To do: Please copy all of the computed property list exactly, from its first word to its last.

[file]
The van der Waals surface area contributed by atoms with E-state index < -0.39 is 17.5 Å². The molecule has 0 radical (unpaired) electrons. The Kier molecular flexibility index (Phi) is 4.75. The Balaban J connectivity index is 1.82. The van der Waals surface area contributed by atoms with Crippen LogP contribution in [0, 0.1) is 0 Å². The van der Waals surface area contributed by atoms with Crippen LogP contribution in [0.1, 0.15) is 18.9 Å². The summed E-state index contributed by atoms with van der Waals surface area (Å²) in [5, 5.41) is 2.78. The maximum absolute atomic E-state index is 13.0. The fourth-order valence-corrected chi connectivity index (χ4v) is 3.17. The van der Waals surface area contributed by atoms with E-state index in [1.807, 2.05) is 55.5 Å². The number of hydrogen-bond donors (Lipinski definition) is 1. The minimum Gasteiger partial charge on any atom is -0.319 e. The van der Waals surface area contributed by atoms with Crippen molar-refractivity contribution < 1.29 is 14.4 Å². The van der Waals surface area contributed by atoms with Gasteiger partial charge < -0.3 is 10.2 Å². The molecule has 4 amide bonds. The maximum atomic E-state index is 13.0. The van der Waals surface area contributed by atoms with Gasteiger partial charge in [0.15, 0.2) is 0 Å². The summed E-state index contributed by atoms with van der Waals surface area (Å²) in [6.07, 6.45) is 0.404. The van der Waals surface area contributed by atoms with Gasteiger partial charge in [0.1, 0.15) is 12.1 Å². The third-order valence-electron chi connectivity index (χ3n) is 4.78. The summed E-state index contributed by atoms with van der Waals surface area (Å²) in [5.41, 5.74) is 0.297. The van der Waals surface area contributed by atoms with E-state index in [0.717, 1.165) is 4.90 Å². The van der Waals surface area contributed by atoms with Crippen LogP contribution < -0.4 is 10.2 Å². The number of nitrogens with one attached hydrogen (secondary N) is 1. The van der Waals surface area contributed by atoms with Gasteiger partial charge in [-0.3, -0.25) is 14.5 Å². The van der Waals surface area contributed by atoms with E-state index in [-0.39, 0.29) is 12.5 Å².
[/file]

The van der Waals surface area contributed by atoms with E-state index < -0.39 is 17.5 Å². The molecule has 0 radical (unpaired) electrons. The Kier molecular flexibility index (Phi) is 4.75. The Balaban J connectivity index is 1.82. The van der Waals surface area contributed by atoms with Crippen LogP contribution in [0, 0.1) is 0 Å². The van der Waals surface area contributed by atoms with Crippen LogP contribution in [0.1, 0.15) is 18.9 Å². The summed E-state index contributed by atoms with van der Waals surface area (Å²) in [5, 5.41) is 2.78. The maximum absolute atomic E-state index is 13.0. The fourth-order valence-corrected chi connectivity index (χ4v) is 3.17. The van der Waals surface area contributed by atoms with E-state index in [1.807, 2.05) is 55.5 Å². The number of hydrogen-bond donors (Lipinski definition) is 1. The minimum Gasteiger partial charge on any atom is -0.319 e. The van der Waals surface area contributed by atoms with Crippen molar-refractivity contribution < 1.29 is 14.4 Å². The van der Waals surface area contributed by atoms with Gasteiger partial charge < -0.3 is 10.2 Å². The molecule has 4 amide bonds. The maximum atomic E-state index is 13.0. The van der Waals surface area contributed by atoms with Gasteiger partial charge in [0.15, 0.2) is 0 Å². The summed E-state index contributed by atoms with van der Waals surface area (Å²) in [6.07, 6.45) is 0.404. The van der Waals surface area contributed by atoms with Gasteiger partial charge in [0.1, 0.15) is 12.1 Å². The third-order valence-electron chi connectivity index (χ3n) is 4.78. The summed E-state index contributed by atoms with van der Waals surface area (Å²) in [5.41, 5.74) is 0.297. The van der Waals surface area contributed by atoms with E-state index in [0.717, 1.165) is 4.90 Å². The van der Waals surface area contributed by atoms with Crippen LogP contribution < -0.4 is 10.2 Å². The number of nitrogens with one attached hydrogen (secondary N) is 1. The van der Waals surface area contributed by atoms with Gasteiger partial charge in [-0.3, -0.25) is 14.5 Å². The van der Waals surface area contributed by atoms with E-state index in [-0.39, 0.29) is 12.5 Å².